SAN CLEMENTE, Calif., Sept. 18 A software grant that couldlead to orthopedic surgeons being able to immediately gauge the effectivenessof implanted joints has been announced by LifeModeler, Inc. The company, aleading global provider of biomechanical human body simulation tools andservices, will provide $400,000 of software and services to InMotionMusculoskeletal Institute and the University of Memphis, Memphis, Tenn.
The LifeMOD(R) grant will help the scientific staff at InMotion createkinematic models that will aid in the development of tools allowing surgeonsto immediately test the fit of implanted devices such as knees, hips andspinal correction. Together, there were more than 900,000 such surgeries inthe U.S. last year.
According to Dr. John Williams, director of biomechanics at InMotion andprofessor at the U of M Department of Biomedical Engineering, "This softwarecould be developed to give nearly real-time data on how the implant will movein the body under different conditions like walking, climbing stairs and evenplaying golf."
Williams, and Dr. William Mihalko, the non-profit orthopedic laboratory'sdirector of reconstructive research and orthopedic surgeon with the CampbellClinic in Memphis, will define data sets based on clinical evaluations of softtissues such as tendons and muscles surrounding the knee. Their work willsupplement LifeMOD's "virtual" measures of soft tissue characteristics withdata on actual, living tissue measured safely during surgery.
Surgeons normally must wait for post-operative recovery to evaluate indetail the full effectiveness of implant procedures. The potential forincreasing patient mobility is greatly enhanced if surgeons receive real-timedata during the procedure.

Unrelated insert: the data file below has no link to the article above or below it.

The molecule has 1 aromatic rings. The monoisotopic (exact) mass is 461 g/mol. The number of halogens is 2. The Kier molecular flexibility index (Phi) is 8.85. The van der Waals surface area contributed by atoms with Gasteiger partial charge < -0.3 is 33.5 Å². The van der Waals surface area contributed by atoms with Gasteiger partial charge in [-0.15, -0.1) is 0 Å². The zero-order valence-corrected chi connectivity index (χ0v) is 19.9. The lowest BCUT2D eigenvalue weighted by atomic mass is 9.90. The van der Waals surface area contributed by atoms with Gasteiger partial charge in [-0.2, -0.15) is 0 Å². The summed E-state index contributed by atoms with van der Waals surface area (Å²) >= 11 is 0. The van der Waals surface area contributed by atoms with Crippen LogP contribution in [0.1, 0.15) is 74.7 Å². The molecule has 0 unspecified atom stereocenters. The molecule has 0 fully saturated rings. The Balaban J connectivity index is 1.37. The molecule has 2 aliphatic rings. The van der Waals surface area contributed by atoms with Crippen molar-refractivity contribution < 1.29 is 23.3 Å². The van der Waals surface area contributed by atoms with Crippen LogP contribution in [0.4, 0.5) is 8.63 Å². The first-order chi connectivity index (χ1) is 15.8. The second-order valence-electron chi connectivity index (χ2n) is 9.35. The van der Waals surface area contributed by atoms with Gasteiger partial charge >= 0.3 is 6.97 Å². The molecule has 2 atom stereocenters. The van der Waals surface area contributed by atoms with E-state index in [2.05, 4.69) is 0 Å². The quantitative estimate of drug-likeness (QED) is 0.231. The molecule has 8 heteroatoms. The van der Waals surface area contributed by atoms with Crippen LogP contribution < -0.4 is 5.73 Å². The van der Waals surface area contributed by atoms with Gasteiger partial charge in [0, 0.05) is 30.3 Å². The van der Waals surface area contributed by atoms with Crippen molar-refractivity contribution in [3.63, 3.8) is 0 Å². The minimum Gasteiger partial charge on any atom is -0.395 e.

"The software doesn't make decisions for the surgeon, but it does givepotentially vital information to the surgeon to adjust the fit of the implantduring surgery," said Williams.
LifeModeler, Inc. has become the foremost provider of software used toperform "virtual prototyping," essentially evaluating new product concepts ina validated, computer model of a human body. While used extensively in theorthopedic joint replacement community, it is also applied regularly in theautomotive, aerospace, and sporting goods industries.
Shawn McGuan, CEO of LifeModeler, Inc., said the company is "continuallyseeking to find new ways for LifeMOD to be implemented in the medicalcommunity, and the research being done by InMotion will ultimately be asignificant benefit to hundreds of thousands of patients."
LifeModeler, Inc. can be contacted at 949-366-6829, and additionalinformation on the company and its products can be found athttp://www.lifemodeler.com. Information regarding InMotion MusculoskeletalInstitute can be obtained by calling 901-271-0022, or athttp://www.inmotionmemphis.org.
This release was issued on behalf of the above organization bySend2Press(R), a unit of Neotrope(R). http://www.Send2Press.com
SOURCE LifeModeler, Inc.